by Carol Loomis
Since it is chillingly clear that U.S. financial institutions have for a good while been regulated no more stringently than, say, demolition derby drivers, Washington has belatedly locked the garage door and begun to debate strict new rules. The blueprint at hand is President Obama’s sweeping proposal in mid-June to revamp the responsibilities of government agencies and impose new regulations on the financial establishment. Nothing about this plan will fall easily into place: Too many government agencies will dig in their heels. Too many financial companies will battle every aspect of reform that threatens their bottom lines.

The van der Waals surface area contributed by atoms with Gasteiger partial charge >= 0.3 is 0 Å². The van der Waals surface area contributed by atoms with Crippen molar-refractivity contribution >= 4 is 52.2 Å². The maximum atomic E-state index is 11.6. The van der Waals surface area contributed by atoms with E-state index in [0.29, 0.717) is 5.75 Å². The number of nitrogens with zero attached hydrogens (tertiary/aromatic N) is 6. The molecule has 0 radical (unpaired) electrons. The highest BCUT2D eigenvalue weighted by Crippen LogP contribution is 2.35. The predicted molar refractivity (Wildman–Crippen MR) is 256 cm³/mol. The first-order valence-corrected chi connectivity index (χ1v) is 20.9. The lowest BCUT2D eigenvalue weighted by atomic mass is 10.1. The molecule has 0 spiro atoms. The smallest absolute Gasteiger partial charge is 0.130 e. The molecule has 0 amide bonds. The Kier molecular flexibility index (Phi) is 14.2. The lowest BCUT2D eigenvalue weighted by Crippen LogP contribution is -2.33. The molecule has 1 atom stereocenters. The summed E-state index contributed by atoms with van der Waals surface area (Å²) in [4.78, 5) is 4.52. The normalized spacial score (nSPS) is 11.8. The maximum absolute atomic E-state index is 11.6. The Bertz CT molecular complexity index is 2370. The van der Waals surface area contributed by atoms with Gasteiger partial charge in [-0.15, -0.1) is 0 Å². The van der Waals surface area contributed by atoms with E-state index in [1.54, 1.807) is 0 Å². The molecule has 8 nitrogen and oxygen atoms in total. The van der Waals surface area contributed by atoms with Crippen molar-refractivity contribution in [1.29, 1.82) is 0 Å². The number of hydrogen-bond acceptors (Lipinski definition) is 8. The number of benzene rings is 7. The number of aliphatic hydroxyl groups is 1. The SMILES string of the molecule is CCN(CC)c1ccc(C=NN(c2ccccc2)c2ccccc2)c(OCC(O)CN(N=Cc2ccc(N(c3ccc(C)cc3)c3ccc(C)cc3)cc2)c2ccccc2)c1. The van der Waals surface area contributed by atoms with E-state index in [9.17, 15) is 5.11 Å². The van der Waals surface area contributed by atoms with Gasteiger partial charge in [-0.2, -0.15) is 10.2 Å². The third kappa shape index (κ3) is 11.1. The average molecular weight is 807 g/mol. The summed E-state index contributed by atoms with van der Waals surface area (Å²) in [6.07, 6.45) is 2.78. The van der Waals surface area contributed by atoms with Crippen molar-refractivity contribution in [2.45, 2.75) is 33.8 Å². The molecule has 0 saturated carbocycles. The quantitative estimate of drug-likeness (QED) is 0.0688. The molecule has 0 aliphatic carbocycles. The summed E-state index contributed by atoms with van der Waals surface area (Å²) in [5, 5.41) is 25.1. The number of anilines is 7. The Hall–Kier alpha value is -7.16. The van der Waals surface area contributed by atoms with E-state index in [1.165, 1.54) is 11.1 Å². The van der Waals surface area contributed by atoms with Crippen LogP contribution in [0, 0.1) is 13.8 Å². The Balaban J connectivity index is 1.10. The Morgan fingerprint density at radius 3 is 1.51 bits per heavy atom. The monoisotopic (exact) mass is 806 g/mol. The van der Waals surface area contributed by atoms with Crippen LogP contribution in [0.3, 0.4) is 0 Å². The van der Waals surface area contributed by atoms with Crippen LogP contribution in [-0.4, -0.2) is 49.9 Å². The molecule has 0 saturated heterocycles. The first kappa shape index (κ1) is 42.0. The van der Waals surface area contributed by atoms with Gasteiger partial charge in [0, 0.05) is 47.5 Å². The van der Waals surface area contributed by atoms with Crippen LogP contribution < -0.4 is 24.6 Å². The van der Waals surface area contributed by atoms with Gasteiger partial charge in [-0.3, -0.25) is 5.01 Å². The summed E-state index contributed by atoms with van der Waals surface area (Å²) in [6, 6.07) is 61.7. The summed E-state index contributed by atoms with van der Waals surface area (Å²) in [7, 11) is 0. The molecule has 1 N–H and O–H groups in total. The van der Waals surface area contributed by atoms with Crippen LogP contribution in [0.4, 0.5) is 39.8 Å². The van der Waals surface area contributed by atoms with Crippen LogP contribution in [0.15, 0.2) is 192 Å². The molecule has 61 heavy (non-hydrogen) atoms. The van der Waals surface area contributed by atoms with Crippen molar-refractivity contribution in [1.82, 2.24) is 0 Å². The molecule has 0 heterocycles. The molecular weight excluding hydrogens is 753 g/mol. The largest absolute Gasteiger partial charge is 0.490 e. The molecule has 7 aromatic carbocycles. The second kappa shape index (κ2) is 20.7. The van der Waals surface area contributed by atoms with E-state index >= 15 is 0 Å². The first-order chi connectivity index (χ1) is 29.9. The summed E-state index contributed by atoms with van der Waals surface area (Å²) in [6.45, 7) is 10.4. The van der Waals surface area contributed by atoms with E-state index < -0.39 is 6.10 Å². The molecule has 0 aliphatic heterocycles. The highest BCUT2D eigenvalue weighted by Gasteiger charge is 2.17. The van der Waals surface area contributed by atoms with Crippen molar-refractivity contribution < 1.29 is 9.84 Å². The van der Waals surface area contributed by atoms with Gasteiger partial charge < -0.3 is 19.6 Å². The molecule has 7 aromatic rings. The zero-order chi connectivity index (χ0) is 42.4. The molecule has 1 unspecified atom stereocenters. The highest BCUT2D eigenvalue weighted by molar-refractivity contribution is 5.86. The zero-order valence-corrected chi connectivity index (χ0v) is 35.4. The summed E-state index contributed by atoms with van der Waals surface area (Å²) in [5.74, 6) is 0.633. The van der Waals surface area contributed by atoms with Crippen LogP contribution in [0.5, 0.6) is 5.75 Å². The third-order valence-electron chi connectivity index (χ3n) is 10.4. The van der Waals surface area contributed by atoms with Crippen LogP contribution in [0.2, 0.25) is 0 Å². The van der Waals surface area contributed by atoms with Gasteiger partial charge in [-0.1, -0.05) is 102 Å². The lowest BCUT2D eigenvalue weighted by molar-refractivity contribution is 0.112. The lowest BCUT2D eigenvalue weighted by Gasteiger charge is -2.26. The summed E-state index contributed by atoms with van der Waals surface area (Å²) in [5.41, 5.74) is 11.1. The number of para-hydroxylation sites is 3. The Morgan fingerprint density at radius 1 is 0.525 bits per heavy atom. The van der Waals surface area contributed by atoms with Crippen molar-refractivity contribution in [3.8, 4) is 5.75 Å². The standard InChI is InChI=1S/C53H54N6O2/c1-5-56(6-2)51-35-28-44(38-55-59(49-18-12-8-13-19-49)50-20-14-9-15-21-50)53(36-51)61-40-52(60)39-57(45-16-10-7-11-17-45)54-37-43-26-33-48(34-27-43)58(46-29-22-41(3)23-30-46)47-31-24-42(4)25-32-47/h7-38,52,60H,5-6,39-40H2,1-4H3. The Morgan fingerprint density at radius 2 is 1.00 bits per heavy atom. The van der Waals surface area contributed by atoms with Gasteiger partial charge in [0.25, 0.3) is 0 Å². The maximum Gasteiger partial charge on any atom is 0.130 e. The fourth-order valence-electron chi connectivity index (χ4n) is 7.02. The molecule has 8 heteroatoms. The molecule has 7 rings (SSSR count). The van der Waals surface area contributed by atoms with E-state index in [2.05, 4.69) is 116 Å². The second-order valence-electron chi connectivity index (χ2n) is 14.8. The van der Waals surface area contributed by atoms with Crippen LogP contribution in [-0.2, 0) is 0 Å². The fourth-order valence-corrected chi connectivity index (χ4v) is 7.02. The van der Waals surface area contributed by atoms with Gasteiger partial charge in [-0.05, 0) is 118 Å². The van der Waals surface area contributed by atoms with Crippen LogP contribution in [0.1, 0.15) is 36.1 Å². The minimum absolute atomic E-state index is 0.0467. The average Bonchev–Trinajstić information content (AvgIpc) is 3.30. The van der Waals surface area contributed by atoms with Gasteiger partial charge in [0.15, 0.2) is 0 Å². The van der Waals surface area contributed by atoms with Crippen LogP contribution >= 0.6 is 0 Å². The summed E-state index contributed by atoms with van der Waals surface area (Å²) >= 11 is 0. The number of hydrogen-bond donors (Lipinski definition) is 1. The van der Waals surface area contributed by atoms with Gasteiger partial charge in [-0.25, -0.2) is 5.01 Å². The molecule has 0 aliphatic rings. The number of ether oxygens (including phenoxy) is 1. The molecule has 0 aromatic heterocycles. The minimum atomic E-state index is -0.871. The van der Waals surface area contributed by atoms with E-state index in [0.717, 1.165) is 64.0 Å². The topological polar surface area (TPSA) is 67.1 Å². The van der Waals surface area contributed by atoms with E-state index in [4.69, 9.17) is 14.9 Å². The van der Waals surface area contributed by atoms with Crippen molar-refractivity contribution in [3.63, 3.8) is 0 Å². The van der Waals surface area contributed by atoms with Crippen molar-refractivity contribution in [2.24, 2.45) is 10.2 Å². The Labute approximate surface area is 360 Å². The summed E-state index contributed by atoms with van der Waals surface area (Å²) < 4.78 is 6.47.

Inevitably the center of controversy is going to be the complex instruments called over-the-counter derivatives. These are contractual arrangements between two parties — at least one of which is likely to be a giant financial institution — that transfer risk. They typically have notional values (par values, essentially) in the millions of dollars, are often long in duration, and go by such names as swaps, forwards, and options. And they are, not incidentally, a source of lush profits for banks.
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